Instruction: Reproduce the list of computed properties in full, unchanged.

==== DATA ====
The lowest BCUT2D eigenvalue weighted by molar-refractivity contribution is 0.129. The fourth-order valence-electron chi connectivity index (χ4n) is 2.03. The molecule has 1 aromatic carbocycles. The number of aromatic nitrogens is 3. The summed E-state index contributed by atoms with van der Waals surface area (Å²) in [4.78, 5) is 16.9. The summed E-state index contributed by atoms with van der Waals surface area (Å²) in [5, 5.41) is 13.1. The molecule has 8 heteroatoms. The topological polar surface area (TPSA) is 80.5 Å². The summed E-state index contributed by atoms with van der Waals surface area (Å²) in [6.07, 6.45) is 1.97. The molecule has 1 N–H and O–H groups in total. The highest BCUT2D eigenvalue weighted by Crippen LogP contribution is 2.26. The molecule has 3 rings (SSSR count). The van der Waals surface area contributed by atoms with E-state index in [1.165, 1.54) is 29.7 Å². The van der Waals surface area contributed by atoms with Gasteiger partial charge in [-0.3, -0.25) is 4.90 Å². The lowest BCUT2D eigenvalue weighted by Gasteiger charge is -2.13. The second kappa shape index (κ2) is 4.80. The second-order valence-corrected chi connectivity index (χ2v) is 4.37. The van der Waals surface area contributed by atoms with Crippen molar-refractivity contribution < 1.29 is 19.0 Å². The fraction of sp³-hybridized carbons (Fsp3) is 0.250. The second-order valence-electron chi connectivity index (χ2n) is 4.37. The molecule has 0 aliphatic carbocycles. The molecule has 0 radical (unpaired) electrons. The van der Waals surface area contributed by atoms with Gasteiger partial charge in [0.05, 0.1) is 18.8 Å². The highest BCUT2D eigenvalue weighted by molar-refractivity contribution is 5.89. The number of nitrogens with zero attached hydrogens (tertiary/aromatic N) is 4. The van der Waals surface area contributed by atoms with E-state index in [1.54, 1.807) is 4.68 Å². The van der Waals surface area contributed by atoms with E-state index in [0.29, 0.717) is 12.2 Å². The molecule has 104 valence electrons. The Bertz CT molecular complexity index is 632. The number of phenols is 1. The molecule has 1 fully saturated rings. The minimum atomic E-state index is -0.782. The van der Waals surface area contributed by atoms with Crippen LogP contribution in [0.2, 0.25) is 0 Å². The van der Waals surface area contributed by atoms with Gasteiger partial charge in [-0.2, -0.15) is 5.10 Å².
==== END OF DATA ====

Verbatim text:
The lowest BCUT2D eigenvalue weighted by molar-refractivity contribution is 0.129. The fourth-order valence-electron chi connectivity index (χ4n) is 2.03. The molecule has 1 aromatic carbocycles. The number of aromatic nitrogens is 3. The summed E-state index contributed by atoms with van der Waals surface area (Å²) in [4.78, 5) is 16.9. The summed E-state index contributed by atoms with van der Waals surface area (Å²) in [5, 5.41) is 13.1. The molecule has 8 heteroatoms. The topological polar surface area (TPSA) is 80.5 Å². The summed E-state index contributed by atoms with van der Waals surface area (Å²) in [6.07, 6.45) is 1.97. The molecule has 1 N–H and O–H groups in total. The highest BCUT2D eigenvalue weighted by Crippen LogP contribution is 2.26. The molecule has 3 rings (SSSR count). The van der Waals surface area contributed by atoms with E-state index in [1.165, 1.54) is 29.7 Å². The van der Waals surface area contributed by atoms with Gasteiger partial charge in [-0.3, -0.25) is 4.90 Å². The lowest BCUT2D eigenvalue weighted by Gasteiger charge is -2.13. The second kappa shape index (κ2) is 4.80. The second-order valence-corrected chi connectivity index (χ2v) is 4.37. The van der Waals surface area contributed by atoms with Crippen molar-refractivity contribution < 1.29 is 19.0 Å². The fraction of sp³-hybridized carbons (Fsp3) is 0.250. The second-order valence-electron chi connectivity index (χ2n) is 4.37. The molecule has 0 aliphatic carbocycles. The molecule has 0 radical (unpaired) electrons. The van der Waals surface area contributed by atoms with Gasteiger partial charge in [0.05, 0.1) is 18.8 Å². The highest BCUT2D eigenvalue weighted by molar-refractivity contribution is 5.89. The number of nitrogens with zero attached hydrogens (tertiary/aromatic N) is 4. The van der Waals surface area contributed by atoms with E-state index in [1.54, 1.807) is 4.68 Å². The van der Waals surface area contributed by atoms with E-state index in [0.29, 0.717) is 12.2 Å². The molecule has 104 valence electrons. The Bertz CT molecular complexity index is 632. The number of phenols is 1. The molecule has 1 fully saturated rings. The minimum atomic E-state index is -0.782. The van der Waals surface area contributed by atoms with Crippen LogP contribution in [0.2, 0.25) is 0 Å². The van der Waals surface area contributed by atoms with Gasteiger partial charge in [-0.2, -0.15) is 5.10 Å².